Goodyear says over those 30 years investigative tools have changed.

"We have the advantage of one thing they didn't," Goodyear said. "Science. And that has been very helpful in this."

As the sheriff's office continues to investigate those they say are responsible for Dvorak's death, the man who was originally convicted of the crime is still trying to rebuild his life.

Dillon plans to do this by using the songs he wrote while wrongly incarcerated. On August 16 Dillon's CD "Black Robes and Lawyers" will be released.

The title song starts off with Dillon saying, "I was arrested for murder on August 26, 1981, for a crime I didn't commit."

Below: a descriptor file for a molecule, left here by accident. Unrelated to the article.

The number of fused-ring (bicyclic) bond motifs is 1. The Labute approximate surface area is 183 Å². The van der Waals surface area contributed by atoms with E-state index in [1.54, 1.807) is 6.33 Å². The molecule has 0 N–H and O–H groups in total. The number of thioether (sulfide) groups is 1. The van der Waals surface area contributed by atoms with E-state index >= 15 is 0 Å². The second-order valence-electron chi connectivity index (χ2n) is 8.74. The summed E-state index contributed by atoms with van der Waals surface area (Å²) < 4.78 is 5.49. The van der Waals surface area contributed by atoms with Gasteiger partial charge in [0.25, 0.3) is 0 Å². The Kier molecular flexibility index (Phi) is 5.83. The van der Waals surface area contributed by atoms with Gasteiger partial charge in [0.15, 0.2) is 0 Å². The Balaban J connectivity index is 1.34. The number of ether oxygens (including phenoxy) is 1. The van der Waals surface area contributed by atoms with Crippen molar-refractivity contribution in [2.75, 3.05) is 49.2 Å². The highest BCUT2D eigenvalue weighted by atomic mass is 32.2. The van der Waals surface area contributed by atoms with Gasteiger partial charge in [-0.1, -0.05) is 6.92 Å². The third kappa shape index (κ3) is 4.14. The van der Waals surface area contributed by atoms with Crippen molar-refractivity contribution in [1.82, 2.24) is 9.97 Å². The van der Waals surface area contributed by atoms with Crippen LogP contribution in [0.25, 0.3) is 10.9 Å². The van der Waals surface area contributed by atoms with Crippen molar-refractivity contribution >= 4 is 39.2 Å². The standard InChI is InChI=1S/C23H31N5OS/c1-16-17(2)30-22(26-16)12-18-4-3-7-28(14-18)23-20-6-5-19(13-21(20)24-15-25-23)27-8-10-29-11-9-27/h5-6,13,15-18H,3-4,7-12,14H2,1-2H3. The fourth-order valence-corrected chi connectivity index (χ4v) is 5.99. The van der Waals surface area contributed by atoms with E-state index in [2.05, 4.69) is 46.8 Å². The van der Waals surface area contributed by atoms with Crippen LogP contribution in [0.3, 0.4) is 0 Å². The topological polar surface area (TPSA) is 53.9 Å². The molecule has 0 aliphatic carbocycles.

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Filed under: Crime • Justice
soundoff (370 Responses)
  1. happyb

    I live in FL and I can tell you that the law passed that is prohibiting Mr. Dillon from receiving compensation was passed so that FL doesn't have to pay the wrongfully convicted. They passed the bill with the hope and belief that anyone who has been proven innocent and served a significant amount of time wrongfully imprisoned, upon release could not compile them to pay for their years lost since most would hopefully or probably have a prior criminal record thus not only stealing their liberties and life, but owing them nothing for the injustice. Any way they can get out of giving a wronged person what they are due, they find it and take it. They are very nasty and uncaring. Mr. Dillon I pray what you could not receive from the state of FL, you receive through your gift of song. When one door closes God always opens another one. Glad to see you walking through yours. Be blessed!!

    June 21, 2011 at 4:33 pm | Report abuse |